Israel on Wednesday canceled a planned session of peace negotiations with the Palestinians shortly after a unity deal was signed in Gaza between Hamas Islamists and President Mahmoud Abbas’s Palestine Liberation Organisation.
A statement from Prime Minister Benjamin Netanyahu’s office said: “Israel has cancelled a negotiations meeting that was expected to be held this evening,” without providing further detail.
The Gaza-based Islamist group Hamas and President Mahmoud Abbas’s Palestine Liberation Organization (PLO) agreed on Wednesday to implement a unity pact, both sides announced in a joint news conference.
The move envisions forming a unity government within five weeks and holding national elections six months after a vote of confidence by the Palestinian parliament.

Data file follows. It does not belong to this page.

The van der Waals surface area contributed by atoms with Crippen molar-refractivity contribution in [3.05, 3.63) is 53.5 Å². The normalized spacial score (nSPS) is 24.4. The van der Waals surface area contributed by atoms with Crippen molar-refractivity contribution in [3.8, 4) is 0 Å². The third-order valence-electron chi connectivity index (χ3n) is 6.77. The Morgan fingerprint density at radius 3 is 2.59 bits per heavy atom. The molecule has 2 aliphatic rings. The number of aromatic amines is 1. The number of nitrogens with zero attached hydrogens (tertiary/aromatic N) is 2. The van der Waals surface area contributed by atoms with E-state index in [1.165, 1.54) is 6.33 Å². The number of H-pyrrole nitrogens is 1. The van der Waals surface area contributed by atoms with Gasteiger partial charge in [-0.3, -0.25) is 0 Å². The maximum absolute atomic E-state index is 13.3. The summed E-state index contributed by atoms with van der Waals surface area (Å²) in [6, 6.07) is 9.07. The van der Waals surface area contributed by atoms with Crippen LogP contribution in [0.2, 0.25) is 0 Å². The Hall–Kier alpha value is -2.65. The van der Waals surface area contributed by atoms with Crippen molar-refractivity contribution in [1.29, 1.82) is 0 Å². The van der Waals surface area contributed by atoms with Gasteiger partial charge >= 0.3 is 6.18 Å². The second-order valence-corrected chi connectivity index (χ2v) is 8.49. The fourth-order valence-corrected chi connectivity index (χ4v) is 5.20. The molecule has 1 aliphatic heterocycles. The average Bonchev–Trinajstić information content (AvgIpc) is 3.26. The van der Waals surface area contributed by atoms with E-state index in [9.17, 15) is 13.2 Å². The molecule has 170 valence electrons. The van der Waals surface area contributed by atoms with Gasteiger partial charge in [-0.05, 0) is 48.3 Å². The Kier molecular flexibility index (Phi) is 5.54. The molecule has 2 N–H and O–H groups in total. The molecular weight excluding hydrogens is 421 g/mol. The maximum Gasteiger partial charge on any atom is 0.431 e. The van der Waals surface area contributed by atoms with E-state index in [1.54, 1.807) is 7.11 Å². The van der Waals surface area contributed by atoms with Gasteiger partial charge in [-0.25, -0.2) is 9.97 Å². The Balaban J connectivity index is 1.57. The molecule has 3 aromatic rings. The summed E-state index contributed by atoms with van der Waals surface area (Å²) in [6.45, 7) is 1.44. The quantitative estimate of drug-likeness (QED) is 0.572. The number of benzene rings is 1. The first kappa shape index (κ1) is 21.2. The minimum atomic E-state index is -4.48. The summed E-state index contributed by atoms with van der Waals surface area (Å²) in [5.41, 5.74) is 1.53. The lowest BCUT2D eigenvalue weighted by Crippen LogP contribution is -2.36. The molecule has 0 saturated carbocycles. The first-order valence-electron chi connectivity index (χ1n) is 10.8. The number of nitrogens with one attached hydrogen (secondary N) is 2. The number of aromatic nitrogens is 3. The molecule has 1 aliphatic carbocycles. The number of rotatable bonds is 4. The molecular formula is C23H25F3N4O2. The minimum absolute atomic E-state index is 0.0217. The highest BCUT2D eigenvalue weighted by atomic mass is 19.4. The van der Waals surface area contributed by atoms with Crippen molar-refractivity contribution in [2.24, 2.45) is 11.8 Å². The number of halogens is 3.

Palestinians have long hoped for a healing of the political rift between the PLO and militant Hamas, which won a Palestinian election in 2006 and seized control of the Gaza Strip from forces loyal to Western-backed Abbas in 2007.
But Arab-brokered unity pacts reached between the two sides have yet to be implemented, leaving many Palestinians sceptical about their leaders’ reconciliation pledges.
“This is the good news we tell our people: the era of division is over,” Hamas prime minister Ismail Haniyeh told Palestinian reporters to loud applause.
Hamas has repeatedly battled Israel, which it refuses to recognise. Before Wednesday’s announcement, Israeli Prime Minister Benjamin Netanyahu cautioned Abbas over the unity efforts, saying he had to choose between peace with Israel or its Islamist enemy.
Abbas’s Fatah party has remained in control of the Palestinian Authority in the occupied West Bank and pursued troubled peace talks with Israel, which are set to expire on April 29.